Corrupt Pols Collect Pensions. Taxpayers Left Holding The Bag

Assembly Minority Leader Brian M. Kolb

Assembly Minority Leader Brian M. Kolb


Assembly Minority Leader Brian M. Kolb (R,C-Canandaigua)

Convicted former legislative leaders Sheldon Silver and Dean Skelos will collect New York taxpayer money to the tune of $79,223 and $95,832, respectively, while in prison. Like most New Yorkers, I’m continually baffled there is still no deal in place to strip convicted public officials of their pensions. As the Legislature approaches the third month of the 2016 session, it is time to finally take action on pension forfeitures – an old issue that’s generating new headlines.


It defies logic that a comprehensive pension forfeiture law is still not on the books. Since 2010, I have proudly stood with my colleagues in the Assembly Minority to offer legislation to correct this affront to taxpayers and punish those who betrayed their office and constituents. But year after year, the Assembly Majority has blocked this common-sense proposal and allowed an indefensible practice to continue.

In addition to their years of obstruction, the Assembly Majority’s maneuver in 2015 might have been the most egregious. An agreement on pension forfeitures was reached by the governor and Legislature in March. The Senate passed pension forfeiture legislation as part of the State Budget. But the Assembly Majority never brought the bill to the floor, never took a vote, and walked away from the agreement entirely.

Their decision protected the pensions of convicted officials, and forces taxpayers to continue to fund the retirements of those who abused their office and betrayed the people of New York. It was a mistake by the Assembly Majority that is still costing taxpayers dearly.


Sheldon Silver and Dean Skelos will be making more money behind bars than many New Yorkers make working day-in and day-out, and that is wholly unacceptable. The average annual wage for Seneca and Ontario county residents is $42,536, according to recent information from the Department of Labor’s Bureau of Labor Statistics. But here in New York, convicted officials stand to make far more than that after being thrown out of office, having their retirements funded by the very taxpayers they have betrayed.

New Yorkers are already distrustful of their Legislature; asking them to foot the bill to pay the pensions of convicted officials who betrayed them does nothing but exacerbate their concerns.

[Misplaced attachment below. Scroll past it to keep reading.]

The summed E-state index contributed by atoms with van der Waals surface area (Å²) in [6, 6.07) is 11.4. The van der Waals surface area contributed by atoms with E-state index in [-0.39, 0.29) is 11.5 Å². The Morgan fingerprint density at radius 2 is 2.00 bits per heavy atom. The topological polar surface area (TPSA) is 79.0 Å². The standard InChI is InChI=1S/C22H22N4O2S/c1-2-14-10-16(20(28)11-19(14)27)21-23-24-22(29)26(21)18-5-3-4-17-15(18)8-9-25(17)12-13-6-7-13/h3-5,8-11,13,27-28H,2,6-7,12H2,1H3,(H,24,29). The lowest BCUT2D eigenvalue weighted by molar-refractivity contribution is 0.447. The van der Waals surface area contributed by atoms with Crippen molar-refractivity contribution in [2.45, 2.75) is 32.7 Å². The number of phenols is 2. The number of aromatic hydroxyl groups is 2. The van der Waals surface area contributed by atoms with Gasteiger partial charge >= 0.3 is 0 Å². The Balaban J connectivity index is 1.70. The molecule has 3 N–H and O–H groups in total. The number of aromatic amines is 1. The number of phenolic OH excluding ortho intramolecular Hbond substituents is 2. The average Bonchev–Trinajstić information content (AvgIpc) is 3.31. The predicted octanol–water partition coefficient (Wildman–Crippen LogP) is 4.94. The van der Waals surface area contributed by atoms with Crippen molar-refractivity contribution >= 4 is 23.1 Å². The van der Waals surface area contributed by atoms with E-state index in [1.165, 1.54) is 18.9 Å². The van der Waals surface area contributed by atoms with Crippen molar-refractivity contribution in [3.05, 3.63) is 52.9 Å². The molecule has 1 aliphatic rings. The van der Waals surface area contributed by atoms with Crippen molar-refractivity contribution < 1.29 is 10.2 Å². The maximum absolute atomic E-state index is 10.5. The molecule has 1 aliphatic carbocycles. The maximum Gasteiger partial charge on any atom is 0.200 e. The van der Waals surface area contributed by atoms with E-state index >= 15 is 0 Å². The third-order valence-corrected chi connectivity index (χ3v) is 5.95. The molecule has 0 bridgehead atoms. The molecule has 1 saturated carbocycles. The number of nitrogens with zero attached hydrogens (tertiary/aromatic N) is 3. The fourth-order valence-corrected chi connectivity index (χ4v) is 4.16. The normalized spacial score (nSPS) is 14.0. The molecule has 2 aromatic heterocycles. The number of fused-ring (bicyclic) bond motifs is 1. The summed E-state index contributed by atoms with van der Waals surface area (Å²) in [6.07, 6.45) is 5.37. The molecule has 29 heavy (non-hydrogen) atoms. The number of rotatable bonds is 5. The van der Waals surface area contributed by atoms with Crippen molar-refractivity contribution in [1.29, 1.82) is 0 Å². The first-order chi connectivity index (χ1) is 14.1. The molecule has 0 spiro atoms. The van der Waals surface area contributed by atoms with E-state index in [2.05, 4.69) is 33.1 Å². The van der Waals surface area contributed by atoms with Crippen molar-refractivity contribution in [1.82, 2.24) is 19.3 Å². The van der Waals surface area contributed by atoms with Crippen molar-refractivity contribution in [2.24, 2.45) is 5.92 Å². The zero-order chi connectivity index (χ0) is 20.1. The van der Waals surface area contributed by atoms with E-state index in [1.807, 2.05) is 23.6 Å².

The sad irony here is that Albany’s dysfunction is the only thing standing in the way of reforms to address this issue. In true Albany fashion, a common-sense, straightforward bill has been amended, revised and thrown back to square one. The bottom line is this: if an individual uses their taxpayer-funded position to break the law, they are no longer entitled to a taxpayer-funded retirement.

We’ve seen too many excuses from Assembly Majority members and not nearly enough action on this issue. They have consistently discovered – or invented – new reasons to delay a pension forfeiture bill from advancing. Despite promises of change and reform with a new Speaker, the lack of results on pension forfeiture is simply more of the same.

This policy should not be exclusive to elected officials. As I have pointed out before – Joyce Mitchell used her position at Clinton Correctional Facility to set two killers loose on the North Country, setting off a three-week manhunt that cost the state $1 million every day. Is there any rational person who believes Ms. Mitchell should be eligible for a state pension?

As the Legislature begins the arduous budget process, I urge all of you to call on your representatives to do something now. It is shameful New Yorkers are continually insulted by legislative leaders who have failed to move on important legislation for two months. With enough pressure from those whose money is being wasted, I am certain we will be able fix our broken government.

Assemblyman Brian Kolb is the Assembly Minority Leader. He can be reached on Facebook, and followed on Twitter.

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